Blockchain forensic company Chainalysis found that crypto traders in Africa were less likely to send or receive tokens to known fake addresses in the past year than sellers in other regions.
In its 2020 report on cryptocurrency geography from Chainalysis, the company stated that the percentage of illegal cryptocurrency transactions associated with fraud in Africa is not as high as in other regions of the world. Illegal cryptocurrency activity accounted for only 2% of the region’s approximately $ 16 billion in revenue from July 2019 to June 2020. Fraud accounted for 55% of this low level of illegal activity.
“People in many parts of Africa have been victims of common economic fraud in the currency world, such as pyramid schemes and other investment fraud,” the report said.
“While fraud still accounts for a significant proportion of illegal cryptocurrency activity in Africa, the proportion is not as high as in other countries.”
However, in Eastern Europe, where the number of illegal transactions this year was six times the number in Africa for all sizes of cryptocurrencies, more are likely to fall into pyramid schemes for digital currencies and “gifts”. The fraud has resulted in 50% of all cryptocurrencies being hacked for the highest proportion of illegal transactions in the region, and Eastern Europe being a hotbed for the dark web. Traders in East Asia were the most vulnerable to fraud: 86% of all illegal cryptocurrencies were sent for fraud.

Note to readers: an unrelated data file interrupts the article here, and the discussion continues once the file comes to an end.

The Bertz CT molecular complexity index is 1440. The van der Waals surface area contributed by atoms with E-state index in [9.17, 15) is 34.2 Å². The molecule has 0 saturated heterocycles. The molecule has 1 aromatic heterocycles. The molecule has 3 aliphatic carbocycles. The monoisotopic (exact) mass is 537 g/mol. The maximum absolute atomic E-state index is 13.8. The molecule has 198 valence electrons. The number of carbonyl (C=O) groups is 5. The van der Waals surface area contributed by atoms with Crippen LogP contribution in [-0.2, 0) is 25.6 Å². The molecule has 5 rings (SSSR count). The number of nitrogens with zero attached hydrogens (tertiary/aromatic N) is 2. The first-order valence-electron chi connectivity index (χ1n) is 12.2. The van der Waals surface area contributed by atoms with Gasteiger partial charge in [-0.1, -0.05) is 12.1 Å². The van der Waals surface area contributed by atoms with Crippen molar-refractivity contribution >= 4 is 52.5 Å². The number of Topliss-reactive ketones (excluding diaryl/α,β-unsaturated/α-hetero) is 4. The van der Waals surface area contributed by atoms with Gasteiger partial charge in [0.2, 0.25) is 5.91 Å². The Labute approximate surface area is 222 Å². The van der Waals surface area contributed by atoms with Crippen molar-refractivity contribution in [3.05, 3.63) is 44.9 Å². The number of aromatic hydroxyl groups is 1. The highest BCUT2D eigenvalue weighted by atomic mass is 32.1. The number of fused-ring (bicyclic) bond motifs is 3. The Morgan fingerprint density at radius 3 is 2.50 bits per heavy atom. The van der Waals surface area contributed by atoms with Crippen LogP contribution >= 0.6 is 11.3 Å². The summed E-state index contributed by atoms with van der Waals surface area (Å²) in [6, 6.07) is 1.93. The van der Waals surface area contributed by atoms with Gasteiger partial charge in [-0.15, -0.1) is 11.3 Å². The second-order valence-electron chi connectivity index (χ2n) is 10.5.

So how do the numbers in Africa remain so low compared to other regions when they are often associated with Ponzi encryption schemes and Nigerian princes?
It is difficult to say, but the report notes that the increased awareness of fraud in general has made it difficult to persuade African users to even try crypto platforms such as Paxful, which means that those who are brave enough can be very aware of the possibilities of fraud. …
Another explanation may be increased coding training. Tanya Knowles, head of Binance in South Africa, said in March that the best approach for cryptocurrency traders in the country is to “make sure there is education about fraud … We need to lay out the basics before we open them up and say: wild and start. Trade. ”
One of the leaders now defending blockchain and cryptocurrency in Africa was once a victim of cryptocurrency fraud. Doris Ogedeir founded Blockchain African Ladies non-profit and Crypto Lioness platform, both of which aim to educate women in blockchain technology and digital currency trading, respectively.